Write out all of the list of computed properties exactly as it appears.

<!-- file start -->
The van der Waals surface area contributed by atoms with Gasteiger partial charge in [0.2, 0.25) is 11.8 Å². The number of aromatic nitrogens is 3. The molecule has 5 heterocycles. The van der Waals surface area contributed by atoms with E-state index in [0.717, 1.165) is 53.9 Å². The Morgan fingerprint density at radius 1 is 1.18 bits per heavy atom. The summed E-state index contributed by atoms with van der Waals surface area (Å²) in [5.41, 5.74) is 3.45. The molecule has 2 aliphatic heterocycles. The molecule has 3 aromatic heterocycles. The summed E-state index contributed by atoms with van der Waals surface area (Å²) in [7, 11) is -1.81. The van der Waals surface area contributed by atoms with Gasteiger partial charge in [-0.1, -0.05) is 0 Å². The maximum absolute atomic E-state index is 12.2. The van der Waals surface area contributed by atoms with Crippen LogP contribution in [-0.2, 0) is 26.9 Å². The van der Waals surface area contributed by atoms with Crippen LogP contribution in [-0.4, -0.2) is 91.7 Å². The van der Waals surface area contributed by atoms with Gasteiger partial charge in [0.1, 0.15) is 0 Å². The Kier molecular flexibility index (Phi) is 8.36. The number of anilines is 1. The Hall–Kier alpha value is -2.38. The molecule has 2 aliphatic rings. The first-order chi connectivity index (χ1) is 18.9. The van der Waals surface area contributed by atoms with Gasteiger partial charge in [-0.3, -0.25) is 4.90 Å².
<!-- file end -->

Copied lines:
The van der Waals surface area contributed by atoms with Gasteiger partial charge in [0.2, 0.25) is 11.8 Å². The number of aromatic nitrogens is 3. The molecule has 5 heterocycles. The van der Waals surface area contributed by atoms with E-state index in [0.717, 1.165) is 53.9 Å². The Morgan fingerprint density at radius 1 is 1.18 bits per heavy atom. The summed E-state index contributed by atoms with van der Waals surface area (Å²) in [5.41, 5.74) is 3.45. The molecule has 2 aliphatic heterocycles. The molecule has 3 aromatic heterocycles. The summed E-state index contributed by atoms with van der Waals surface area (Å²) in [7, 11) is -1.81. The van der Waals surface area contributed by atoms with Gasteiger partial charge in [-0.1, -0.05) is 0 Å². The maximum absolute atomic E-state index is 12.2. The van der Waals surface area contributed by atoms with Crippen LogP contribution in [-0.2, 0) is 26.9 Å². The van der Waals surface area contributed by atoms with Crippen LogP contribution in [-0.4, -0.2) is 91.7 Å². The van der Waals surface area contributed by atoms with Gasteiger partial charge in [0.1, 0.15) is 0 Å². The Kier molecular flexibility index (Phi) is 8.36. The number of anilines is 1. The Hall–Kier alpha value is -2.38. The molecule has 2 aliphatic rings. The first-order chi connectivity index (χ1) is 18.9. The van der Waals surface area contributed by atoms with Gasteiger partial charge in [-0.3, -0.25) is 4.90 Å².